Billionaire investor Warren Buffett has long enjoyed a sterling reputation as the "honest oracle" of high finance. But even some former admirers are expressing disgust after suspicions of insider trading sank David Sokol, the man being groomed to succeed the 80-year-old Buffett at Berkshire Hathaway. Will investors sour on Buffett, too?
Shareholders will want answers: Berkshire Hathaway's annual meeting is usually a lovefest, says Andrew Ross Sorkin in The New York Times, but the 2011 gathering, coming up this month, will be more like an "inquisition." The bottom line is that Sokol bought a pile of stock in Lubrizol, a chemicals company, shortly before Berskshire Hathaway bought it. Buffett isn't shy about calling out wrongdoing elsewhere; his shareholders will want to know why he let's this kind of thing go on right under his nose.
"Buffett's ruthlessness is oddly absent on Sokol"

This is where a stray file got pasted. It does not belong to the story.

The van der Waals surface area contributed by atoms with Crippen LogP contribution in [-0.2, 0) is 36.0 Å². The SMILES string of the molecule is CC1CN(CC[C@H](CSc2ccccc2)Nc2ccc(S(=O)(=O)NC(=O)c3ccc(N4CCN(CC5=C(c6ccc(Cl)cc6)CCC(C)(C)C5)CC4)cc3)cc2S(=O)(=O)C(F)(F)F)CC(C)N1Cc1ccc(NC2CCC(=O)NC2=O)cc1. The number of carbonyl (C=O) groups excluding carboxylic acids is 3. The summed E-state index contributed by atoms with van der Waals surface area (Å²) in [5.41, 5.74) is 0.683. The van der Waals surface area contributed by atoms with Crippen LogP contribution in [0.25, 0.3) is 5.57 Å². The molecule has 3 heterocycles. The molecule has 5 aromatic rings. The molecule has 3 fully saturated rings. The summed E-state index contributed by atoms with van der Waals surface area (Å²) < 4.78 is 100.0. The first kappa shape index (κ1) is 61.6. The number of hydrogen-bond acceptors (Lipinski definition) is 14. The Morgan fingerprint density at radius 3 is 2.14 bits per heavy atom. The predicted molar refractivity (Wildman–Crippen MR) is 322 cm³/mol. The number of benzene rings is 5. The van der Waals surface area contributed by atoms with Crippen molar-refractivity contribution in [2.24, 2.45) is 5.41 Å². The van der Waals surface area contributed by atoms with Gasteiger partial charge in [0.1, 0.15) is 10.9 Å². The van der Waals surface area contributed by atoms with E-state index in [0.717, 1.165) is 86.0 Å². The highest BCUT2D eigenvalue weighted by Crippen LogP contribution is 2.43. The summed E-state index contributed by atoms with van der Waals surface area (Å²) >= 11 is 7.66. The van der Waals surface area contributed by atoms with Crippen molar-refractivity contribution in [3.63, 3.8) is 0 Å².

Buffett is supposed to be better than this: The stunt Sokol pulled is known on Wall Street as "front-running," says Bloomberg News columnist Alice Schroeder, "and everybody knows that it is wrong." When news of Berkshire's acquisition broke, Lubrizol's stock spiked, and Sokol pocketed a cool $3 million. But instead of standing up for principle and condemning Sokol, Buffett "gave him a pat on the back on the way out the door." He had a chance to live up to his reputation for "moral courage," but he blew it.
"Buffett misses chance to show moral courage"
The Oracle of Omaha will recover. Sokol won't: Buffett is rightly facing "harsh scrutiny" for appearing to shrug this off, says Colin Barr at Fortune. After all, he once promised to be ruthless if he ever caught someone damaging his company's reputation. But Buffett says his protege did nothing illegal, and most business leaders appear to agree. So while this "mess surely hasn't helped Buffett's image," the only person whose reputation is truly ruined is Sokol.
"There oughta be a law, Sokol edition"
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